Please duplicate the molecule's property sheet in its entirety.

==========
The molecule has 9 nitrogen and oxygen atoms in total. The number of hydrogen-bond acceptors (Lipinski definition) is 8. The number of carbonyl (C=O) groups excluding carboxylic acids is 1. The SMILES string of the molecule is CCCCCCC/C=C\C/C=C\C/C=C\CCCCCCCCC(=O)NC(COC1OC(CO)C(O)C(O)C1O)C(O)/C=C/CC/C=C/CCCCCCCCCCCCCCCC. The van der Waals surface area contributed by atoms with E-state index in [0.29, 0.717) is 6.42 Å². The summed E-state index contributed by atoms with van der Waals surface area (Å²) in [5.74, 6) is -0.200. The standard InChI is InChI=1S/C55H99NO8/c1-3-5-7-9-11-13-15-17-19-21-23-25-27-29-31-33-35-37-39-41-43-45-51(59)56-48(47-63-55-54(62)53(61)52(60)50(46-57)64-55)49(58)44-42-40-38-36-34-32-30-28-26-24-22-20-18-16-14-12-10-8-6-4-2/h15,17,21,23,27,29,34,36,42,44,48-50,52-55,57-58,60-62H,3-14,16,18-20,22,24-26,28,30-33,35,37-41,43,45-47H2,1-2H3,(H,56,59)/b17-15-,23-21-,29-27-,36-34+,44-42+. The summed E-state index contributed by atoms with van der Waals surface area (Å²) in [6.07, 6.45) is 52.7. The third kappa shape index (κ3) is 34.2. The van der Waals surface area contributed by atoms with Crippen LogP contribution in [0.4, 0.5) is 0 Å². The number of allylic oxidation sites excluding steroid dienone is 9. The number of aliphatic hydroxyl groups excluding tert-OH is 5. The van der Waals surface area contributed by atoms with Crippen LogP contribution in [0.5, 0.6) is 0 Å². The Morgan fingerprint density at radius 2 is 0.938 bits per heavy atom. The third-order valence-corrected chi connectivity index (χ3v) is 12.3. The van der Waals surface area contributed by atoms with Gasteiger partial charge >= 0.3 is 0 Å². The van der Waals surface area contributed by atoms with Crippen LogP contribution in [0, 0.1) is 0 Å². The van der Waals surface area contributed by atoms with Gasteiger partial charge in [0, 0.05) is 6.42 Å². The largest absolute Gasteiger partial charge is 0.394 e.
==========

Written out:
The molecule has 9 nitrogen and oxygen atoms in total. The number of hydrogen-bond acceptors (Lipinski definition) is 8. The number of carbonyl (C=O) groups excluding carboxylic acids is 1. The SMILES string of the molecule is CCCCCCC/C=C\C/C=C\C/C=C\CCCCCCCCC(=O)NC(COC1OC(CO)C(O)C(O)C1O)C(O)/C=C/CC/C=C/CCCCCCCCCCCCCCCC. The van der Waals surface area contributed by atoms with E-state index in [0.29, 0.717) is 6.42 Å². The summed E-state index contributed by atoms with van der Waals surface area (Å²) in [5.74, 6) is -0.200. The standard InChI is InChI=1S/C55H99NO8/c1-3-5-7-9-11-13-15-17-19-21-23-25-27-29-31-33-35-37-39-41-43-45-51(59)56-48(47-63-55-54(62)53(61)52(60)50(46-57)64-55)49(58)44-42-40-38-36-34-32-30-28-26-24-22-20-18-16-14-12-10-8-6-4-2/h15,17,21,23,27,29,34,36,42,44,48-50,52-55,57-58,60-62H,3-14,16,18-20,22,24-26,28,30-33,35,37-41,43,45-47H2,1-2H3,(H,56,59)/b17-15-,23-21-,29-27-,36-34+,44-42+. The summed E-state index contributed by atoms with van der Waals surface area (Å²) in [6.07, 6.45) is 52.7. The third kappa shape index (κ3) is 34.2. The van der Waals surface area contributed by atoms with Crippen LogP contribution in [0.4, 0.5) is 0 Å². The number of allylic oxidation sites excluding steroid dienone is 9. The number of aliphatic hydroxyl groups excluding tert-OH is 5. The van der Waals surface area contributed by atoms with Crippen LogP contribution in [0.5, 0.6) is 0 Å². The Morgan fingerprint density at radius 2 is 0.938 bits per heavy atom. The third-order valence-corrected chi connectivity index (χ3v) is 12.3. The van der Waals surface area contributed by atoms with Gasteiger partial charge >= 0.3 is 0 Å². The van der Waals surface area contributed by atoms with Crippen LogP contribution in [0, 0.1) is 0 Å². The van der Waals surface area contributed by atoms with Gasteiger partial charge in [0, 0.05) is 6.42 Å². The largest absolute Gasteiger partial charge is 0.394 e.